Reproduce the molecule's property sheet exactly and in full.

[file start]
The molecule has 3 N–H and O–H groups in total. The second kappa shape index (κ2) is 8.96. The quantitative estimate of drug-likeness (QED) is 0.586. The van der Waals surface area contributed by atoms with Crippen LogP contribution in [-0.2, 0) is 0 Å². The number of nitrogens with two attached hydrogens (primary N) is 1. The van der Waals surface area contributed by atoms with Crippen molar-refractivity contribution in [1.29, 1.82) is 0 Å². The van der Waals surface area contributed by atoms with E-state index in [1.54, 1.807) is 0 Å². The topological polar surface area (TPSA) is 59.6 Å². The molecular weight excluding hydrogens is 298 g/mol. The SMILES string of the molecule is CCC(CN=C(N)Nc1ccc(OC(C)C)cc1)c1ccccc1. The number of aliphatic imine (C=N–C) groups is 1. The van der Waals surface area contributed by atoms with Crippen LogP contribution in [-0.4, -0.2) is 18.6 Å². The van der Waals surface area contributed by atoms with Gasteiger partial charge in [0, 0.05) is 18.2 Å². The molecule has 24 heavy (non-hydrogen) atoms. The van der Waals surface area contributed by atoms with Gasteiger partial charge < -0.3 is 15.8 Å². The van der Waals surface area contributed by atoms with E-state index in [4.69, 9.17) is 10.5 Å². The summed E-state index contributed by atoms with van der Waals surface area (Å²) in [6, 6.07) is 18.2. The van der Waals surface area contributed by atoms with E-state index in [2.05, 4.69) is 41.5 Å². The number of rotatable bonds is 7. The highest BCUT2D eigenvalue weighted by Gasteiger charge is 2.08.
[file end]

The molecule has 3 N–H and O–H groups in total. The second kappa shape index (κ2) is 8.96. The quantitative estimate of drug-likeness (QED) is 0.586. The van der Waals surface area contributed by atoms with Crippen LogP contribution in [-0.2, 0) is 0 Å². The number of nitrogens with two attached hydrogens (primary N) is 1. The van der Waals surface area contributed by atoms with Crippen molar-refractivity contribution in [1.29, 1.82) is 0 Å². The van der Waals surface area contributed by atoms with E-state index in [1.54, 1.807) is 0 Å². The topological polar surface area (TPSA) is 59.6 Å². The molecular weight excluding hydrogens is 298 g/mol. The SMILES string of the molecule is CCC(CN=C(N)Nc1ccc(OC(C)C)cc1)c1ccccc1. The number of aliphatic imine (C=N–C) groups is 1. The van der Waals surface area contributed by atoms with Crippen LogP contribution in [-0.4, -0.2) is 18.6 Å². The van der Waals surface area contributed by atoms with Gasteiger partial charge in [0, 0.05) is 18.2 Å². The molecule has 24 heavy (non-hydrogen) atoms. The van der Waals surface area contributed by atoms with Gasteiger partial charge < -0.3 is 15.8 Å². The van der Waals surface area contributed by atoms with E-state index in [4.69, 9.17) is 10.5 Å². The summed E-state index contributed by atoms with van der Waals surface area (Å²) in [6, 6.07) is 18.2. The van der Waals surface area contributed by atoms with E-state index in [2.05, 4.69) is 41.5 Å². The number of rotatable bonds is 7. The highest BCUT2D eigenvalue weighted by Gasteiger charge is 2.08.